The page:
Symud i'r prif gynnwys
Cuddio Rhestr Erthyglau

20 erthygl ar y dudalen hon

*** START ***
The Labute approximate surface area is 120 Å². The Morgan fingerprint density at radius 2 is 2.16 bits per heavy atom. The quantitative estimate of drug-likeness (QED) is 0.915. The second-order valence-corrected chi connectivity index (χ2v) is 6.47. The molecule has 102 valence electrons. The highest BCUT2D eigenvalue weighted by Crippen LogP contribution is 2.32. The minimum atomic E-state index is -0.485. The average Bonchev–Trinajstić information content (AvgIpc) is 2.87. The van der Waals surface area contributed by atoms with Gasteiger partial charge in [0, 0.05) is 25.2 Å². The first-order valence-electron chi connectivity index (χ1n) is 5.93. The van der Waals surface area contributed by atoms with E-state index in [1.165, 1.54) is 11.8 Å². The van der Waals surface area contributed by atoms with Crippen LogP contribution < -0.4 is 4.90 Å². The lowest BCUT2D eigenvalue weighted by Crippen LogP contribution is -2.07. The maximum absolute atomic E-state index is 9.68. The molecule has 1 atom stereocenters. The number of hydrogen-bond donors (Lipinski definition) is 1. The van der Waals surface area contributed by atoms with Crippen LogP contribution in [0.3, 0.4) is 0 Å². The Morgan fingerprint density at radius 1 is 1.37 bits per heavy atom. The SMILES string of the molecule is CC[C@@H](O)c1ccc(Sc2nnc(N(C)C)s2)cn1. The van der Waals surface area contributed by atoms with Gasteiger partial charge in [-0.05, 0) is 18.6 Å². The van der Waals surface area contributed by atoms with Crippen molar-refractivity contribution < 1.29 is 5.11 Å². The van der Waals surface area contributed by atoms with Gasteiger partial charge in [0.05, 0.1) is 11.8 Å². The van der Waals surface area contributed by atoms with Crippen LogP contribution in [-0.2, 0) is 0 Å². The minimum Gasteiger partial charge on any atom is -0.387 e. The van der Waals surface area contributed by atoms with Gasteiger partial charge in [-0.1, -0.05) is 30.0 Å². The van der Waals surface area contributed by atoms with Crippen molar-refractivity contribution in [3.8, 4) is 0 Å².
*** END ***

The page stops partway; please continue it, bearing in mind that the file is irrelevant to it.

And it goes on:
AN ADDRESS. There is a great deal in knowing how far to humour the little weaknesses of an audience, as every successful public speaker is well aware. In spoken addresses so much depends on manner that hearers are often most charmed with speeches that have least in them. In a written address the personal manner of the writer is of no con- sequence. He may grin, or smile, or frown, or stamp, or beat his forehead, or throw hia arms up, but it does not score one way or other. There is nobody present to be influenced. His words must go out to fight for them- selves without the help the author could give them by tones of voice and graceful gesture. Any one of a thousand trivial incidents may take the reader's attention from the printed words which at best are often only glanced at so slightly that their import is not seized. The writer knows full well how his words go forth into a careless world, but still he writes until his message is finished and his fingers finally drop the pen. It is not his concern whether his little world of readers heed him or not. It is only his concern to write. It is in no part of the lonely sentinel's duty to trouble himself about the result of the coming battle. All he has to do is to be true and vigilant. A soldier may have done his duty nobly, although the battle has been lost. He fulfilled his part wnen he fought as only strong men fight. He may be made prisoner; his limbs may be loaded with chains; crowd3 may hoot at him as he goes to prison and to death. He is one of the vanquished captives, and his lot is so hard that death will be far from unwelcome, but he is calm. He did his best, and no man living can do more, let the fortunes of war go how they may. The mob sees only a common soldier—travel stained and captive. Kill him. Forget him. He know that life is harder to face than death. True life means suffering that weak men shun by death. This soldier, who hears the yells of the crowd, may well envy the dead who lie among the slain. He is a true man, true as steel; but this is his lot. The sun shines. There is a living God above, but true men must die to the discordant music of hate, and —— is not this our life ? I have written an address, and you shall read it as addresses are read in many a household on Friday morn- ings :— Head of Household (to servant)—Has the the paper come? (Servant gives him it.) Let us see what Perry Winkle has to say (open paper, and looks at the first column of last page, reads), "An Address." His Wife—What is that on your waistcoat, my dear ? How untidy you are. Head of Household (having skipped the introduction)— Whatdid you think of this (reads). The Welsh people are without doubt the most moral, most religious, most honest, most truthful —— His Wife— 0, for goodness sake do go on with your braal fast. I am tired of that stuff. We are always being told what good people we are, (Changing the subject.) Will you look and see if Mrs. Jones's baby is in the paper? Head of Household—What do you mean ? Mrs. Jones's baby His Wife—I mean the birth, of course. I don't expect to see the baby. Head of Household (turning the paper over)—Mrs. Jones, you say. Ah, here it is, half-a-dozen of them. Yes, six. Which of them do you mean ? 1M. His Wife (in a somewhat angry tone of voice)—I mean Mrs. John Jones. Head of Household (throwing the paper across the table)—There are three Mrs. John Joneses, who have had babies this week. Pick the one out you want. His Wife—How disagreeable you are. (Having looked at the births she puts the paper down.) Head of Household (taking possession of the paper again)—Well, I must get through this address (reads)— We Are told by our members of Parliament that we are so much superior to the inhabitants of the rest of the world that —— His Wife—Really, my dear, has Perry Winkle nothing to say this week but this address in which there seems to be nothing but the same sort of praise of the Welsh that the members of Parliament always put in their speeches!? Do you know there is one of the members he never makes a speech but what he says the eisteddfod is a grea.t deal better than bull fights and dog fights and cock fights and horse racing. 0, I am so tired of that man's speeches. Head of Household—I think this address is a take off you know if you would only wait till I get through it. His Wife (fretfully)-O never mind getting through it. Never mind this address. I don't like addresses. I never liked addresses since I was a little girl and went to lie confirmed, and we had to wait a long while for the bishop who ígave us an address which I could not hear. (In a more interested tone of voice.) I wonder whose funeral that was that passed here on Tuesday, will yon just look? Head of Household (muttering to himself)—How am I to know whose funeral went past here on Tuesday by looking in the paper. His Wife (impatiently)—Here, give me the paper. (looks at it.) Ah, here it is On the 29th, John Prosy- man." Dear me, and he is dead. Head of Household (rather astonished at his wife's ignorance)—Of course he is. Died last Friday, I think it was. Did you not know that before? His Wife—Why did you not tell me ? But that is the way with you men. You are so selfish. Servant—Miss Mary wants to know if the paper has come. His Wife—Yes, but her father has not done with it yet. Head of Household (with a tone of resignation)—Never mind, she can have it. His Wife—No she san't (to the servant). Ask Mary what she wants it for. Servant (having returned)—Please m'm she wants to know if Miss Longonand's marriage is in the paper. Head of Household—Eh Hia Wife (excitedly)—Dear me, yes, of course. How stupid I am. That is the very thing I wanted to know moat of all. (To her husband)—Just look, will you. Head of Household (disdainfully)—Look for yourself. Servant (entering the room)—Please Master Tom wants the paper, to see about a football match. Head of Household—Well, I thought of reading that address, but I must go now, for the trap is at the door. Tom got the paper, the Head of the Household went to business under the impression he had read the greater part of my address, and the paper found its way into the kitchen or elsewhere, for that night, .when the Head of the Household wanted to finish the address, the paper could not be found.